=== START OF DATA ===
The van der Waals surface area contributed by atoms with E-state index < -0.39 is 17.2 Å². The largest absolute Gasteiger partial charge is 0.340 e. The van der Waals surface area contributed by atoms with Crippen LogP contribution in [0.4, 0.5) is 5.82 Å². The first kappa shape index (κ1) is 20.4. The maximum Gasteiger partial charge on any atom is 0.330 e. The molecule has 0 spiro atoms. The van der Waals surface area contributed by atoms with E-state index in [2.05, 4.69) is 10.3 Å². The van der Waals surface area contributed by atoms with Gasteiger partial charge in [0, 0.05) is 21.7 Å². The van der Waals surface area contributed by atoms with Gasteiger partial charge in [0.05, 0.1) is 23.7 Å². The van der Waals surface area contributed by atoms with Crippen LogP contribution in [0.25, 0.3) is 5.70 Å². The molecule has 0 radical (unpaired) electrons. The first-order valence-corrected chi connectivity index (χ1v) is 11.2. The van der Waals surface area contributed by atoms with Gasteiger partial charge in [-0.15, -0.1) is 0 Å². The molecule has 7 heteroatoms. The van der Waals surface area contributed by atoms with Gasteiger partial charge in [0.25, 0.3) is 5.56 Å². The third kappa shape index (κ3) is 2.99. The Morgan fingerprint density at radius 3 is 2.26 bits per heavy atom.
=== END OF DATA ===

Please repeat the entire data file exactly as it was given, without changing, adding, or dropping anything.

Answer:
The van der Waals surface area contributed by atoms with E-state index < -0.39 is 17.2 Å². The largest absolute Gasteiger partial charge is 0.340 e. The van der Waals surface area contributed by atoms with Crippen LogP contribution in [0.4, 0.5) is 5.82 Å². The first kappa shape index (κ1) is 20.4. The maximum Gasteiger partial charge on any atom is 0.330 e. The molecule has 0 spiro atoms. The van der Waals surface area contributed by atoms with E-state index in [2.05, 4.69) is 10.3 Å². The van der Waals surface area contributed by atoms with Gasteiger partial charge in [0, 0.05) is 21.7 Å². The van der Waals surface area contributed by atoms with Gasteiger partial charge in [0.05, 0.1) is 23.7 Å². The van der Waals surface area contributed by atoms with Crippen LogP contribution in [0.25, 0.3) is 5.70 Å². The molecule has 0 radical (unpaired) electrons. The first-order valence-corrected chi connectivity index (χ1v) is 11.2. The van der Waals surface area contributed by atoms with Gasteiger partial charge in [-0.15, -0.1) is 0 Å². The molecule has 7 heteroatoms. The van der Waals surface area contributed by atoms with Gasteiger partial charge in [0.25, 0.3) is 5.56 Å². The third kappa shape index (κ3) is 2.99. The Morgan fingerprint density at radius 3 is 2.26 bits per heavy atom.